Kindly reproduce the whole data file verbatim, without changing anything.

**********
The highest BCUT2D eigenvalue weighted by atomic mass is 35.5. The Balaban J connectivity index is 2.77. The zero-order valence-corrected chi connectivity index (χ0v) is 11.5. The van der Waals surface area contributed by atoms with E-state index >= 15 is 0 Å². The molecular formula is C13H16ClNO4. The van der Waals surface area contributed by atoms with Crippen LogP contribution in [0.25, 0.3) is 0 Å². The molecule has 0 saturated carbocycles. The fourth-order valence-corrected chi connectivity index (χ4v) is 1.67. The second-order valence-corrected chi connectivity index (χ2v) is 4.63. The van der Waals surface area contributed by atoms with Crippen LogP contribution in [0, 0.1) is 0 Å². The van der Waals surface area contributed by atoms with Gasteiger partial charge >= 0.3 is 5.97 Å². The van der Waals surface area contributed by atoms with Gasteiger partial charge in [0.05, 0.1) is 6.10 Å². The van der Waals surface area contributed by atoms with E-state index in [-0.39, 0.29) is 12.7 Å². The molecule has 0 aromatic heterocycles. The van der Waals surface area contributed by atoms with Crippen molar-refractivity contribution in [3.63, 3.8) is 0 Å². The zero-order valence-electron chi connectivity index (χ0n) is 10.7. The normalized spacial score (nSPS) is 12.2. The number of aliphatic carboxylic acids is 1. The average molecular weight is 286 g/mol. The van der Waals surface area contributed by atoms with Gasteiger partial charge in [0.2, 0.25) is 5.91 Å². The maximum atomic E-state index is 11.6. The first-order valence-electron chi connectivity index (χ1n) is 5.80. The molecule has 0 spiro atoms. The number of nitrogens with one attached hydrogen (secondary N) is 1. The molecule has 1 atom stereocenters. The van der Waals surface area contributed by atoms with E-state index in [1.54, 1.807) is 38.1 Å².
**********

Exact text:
The highest BCUT2D eigenvalue weighted by atomic mass is 35.5. The Balaban J connectivity index is 2.77. The zero-order valence-corrected chi connectivity index (χ0v) is 11.5. The van der Waals surface area contributed by atoms with E-state index >= 15 is 0 Å². The molecular formula is C13H16ClNO4. The van der Waals surface area contributed by atoms with Crippen LogP contribution in [0.25, 0.3) is 0 Å². The molecule has 0 saturated carbocycles. The fourth-order valence-corrected chi connectivity index (χ4v) is 1.67. The second-order valence-corrected chi connectivity index (χ2v) is 4.63. The van der Waals surface area contributed by atoms with Crippen LogP contribution in [0, 0.1) is 0 Å². The van der Waals surface area contributed by atoms with Gasteiger partial charge >= 0.3 is 5.97 Å². The van der Waals surface area contributed by atoms with Gasteiger partial charge in [0.05, 0.1) is 6.10 Å². The van der Waals surface area contributed by atoms with E-state index in [-0.39, 0.29) is 12.7 Å². The molecule has 0 aromatic heterocycles. The van der Waals surface area contributed by atoms with Crippen molar-refractivity contribution in [3.63, 3.8) is 0 Å². The zero-order valence-electron chi connectivity index (χ0n) is 10.7. The normalized spacial score (nSPS) is 12.2. The number of aliphatic carboxylic acids is 1. The average molecular weight is 286 g/mol. The van der Waals surface area contributed by atoms with Gasteiger partial charge in [0.2, 0.25) is 5.91 Å². The maximum atomic E-state index is 11.6. The first-order valence-electron chi connectivity index (χ1n) is 5.80. The molecule has 0 spiro atoms. The number of nitrogens with one attached hydrogen (secondary N) is 1. The molecule has 1 atom stereocenters. The van der Waals surface area contributed by atoms with E-state index in [1.54, 1.807) is 38.1 Å².